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Is connectivism relevant to your teaching practice? If so, how?


One of the foundations to teaching is understanding how and why students learn. Learning theories are principles that we use to describe and try to understand how people learn. There are three main categories of learning theories: behaviorism, cognitivism, and constructivism.

Recently, there has been another learning theory for the digital age, as explained by George Seimens . His learning theory is called connectivism. The learning theory of connectivism is definitely relevant to all teachers because it attempts to answer the question of how people learn, but in a different way then we have been taught.

We have seen over time and history how the need for learning has changed, and thus the way we teach has changed. Wether for religious, industrial or career implications, how we as a society leach and view learning has evolved over time. In recent history, our world has become smaller in that we can communicate and share information as never before. Connectivism not only embraces these changes, it recognizes that we are continuing to change at an extremely rapid pace. The advent of new technologies (intenet, cell phones, etc.) has exponentionally increased the amount of change in the area of learning by ways of ever-growing communication networks.

Many educators fail to understand how technology is changing society. Contrary to criticisms against this theory, information and knowledge do not only lie in human brains, but in electronic networks that are constantly moving and being shaped. For example, I can create a network of knowledge in my brain by reading a book. I have made an internal network connection with the material, and perhaps the author. Yet with connectivism, I am making learning networks externally via vehicles like the internet, where information and knowledeg (like with books) are stored. The difference is that these external networks are growing and changing, based on user participation. I have the opportnity to learn from and make connections with whomever and whatever I choose.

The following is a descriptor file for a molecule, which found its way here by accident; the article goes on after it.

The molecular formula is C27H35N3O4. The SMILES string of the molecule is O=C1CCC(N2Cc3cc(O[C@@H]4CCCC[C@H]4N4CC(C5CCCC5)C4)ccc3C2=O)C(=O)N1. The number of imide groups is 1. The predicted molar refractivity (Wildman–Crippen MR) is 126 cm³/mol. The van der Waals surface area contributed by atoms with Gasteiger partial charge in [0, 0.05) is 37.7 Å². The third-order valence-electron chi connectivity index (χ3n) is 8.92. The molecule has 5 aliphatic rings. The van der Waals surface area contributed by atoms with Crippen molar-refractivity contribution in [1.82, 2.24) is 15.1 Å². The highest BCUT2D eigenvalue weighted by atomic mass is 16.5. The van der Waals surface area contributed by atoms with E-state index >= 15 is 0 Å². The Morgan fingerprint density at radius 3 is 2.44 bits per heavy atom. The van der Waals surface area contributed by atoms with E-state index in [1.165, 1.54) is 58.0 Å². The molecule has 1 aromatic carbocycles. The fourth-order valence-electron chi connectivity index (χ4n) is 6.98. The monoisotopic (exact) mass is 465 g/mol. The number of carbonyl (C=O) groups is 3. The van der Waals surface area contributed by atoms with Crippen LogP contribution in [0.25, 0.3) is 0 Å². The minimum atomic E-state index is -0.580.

According to Seimens, here are some of the main principles of connectivism:
  • Learning and knowledge rests in diversity of opinions.
  • Learning is a process of connecting specialized nodes or information sources.
  • Learning may reside in non-human appliances.
  • Capacity to know more is more critical than what is currently known
  • Nurturing and maintaining connections is needed to facilitate continual learning.
  • Ability to see connections between fields, ideas, and concepts is a core skill.
  • Currency (accurate, up-to-date knowledge) is the intent of all connectivist learning activities.
  • Decision-making is itself a learning process. Choosing what to learn and the meaning of incoming information is seen through the lens of a shifting reality. While there is a right answer now, it may be wrong tomorrow due to alterations in the information climate affecting the decision.

So, as a teacher, I must be aware of connectivism and its implications of how my students learn. The fact is that they are not getting the majority of their knowledge strictly from "static" sources like books by themselves or by my lectures, but rather from making value based connections from many other sources of information. It is critical that as educators, we stay current and try our best to keep up with our students, so we can stay somewhat connected with their interests and lives. One thing has not changeg, and that is the fact that we need to connect to students and meet them where they are. Connectivism helps us to recognize that students are learning in ways that did not even exist a decade ago, and we absolutly need to keep up with them. If not, we may be left behind wondering how to reach this generation adn those to come.

Resources:
  • (The Changing Nature, 2007).
  • ("Learning Theory (education)," 2008)
  • (Siemens, 2006)
  • ("Connectivism," 2008)
  • ("George Siemens," 2007)
  • (Siemens, 2004)
  • (Verhagen, 2006)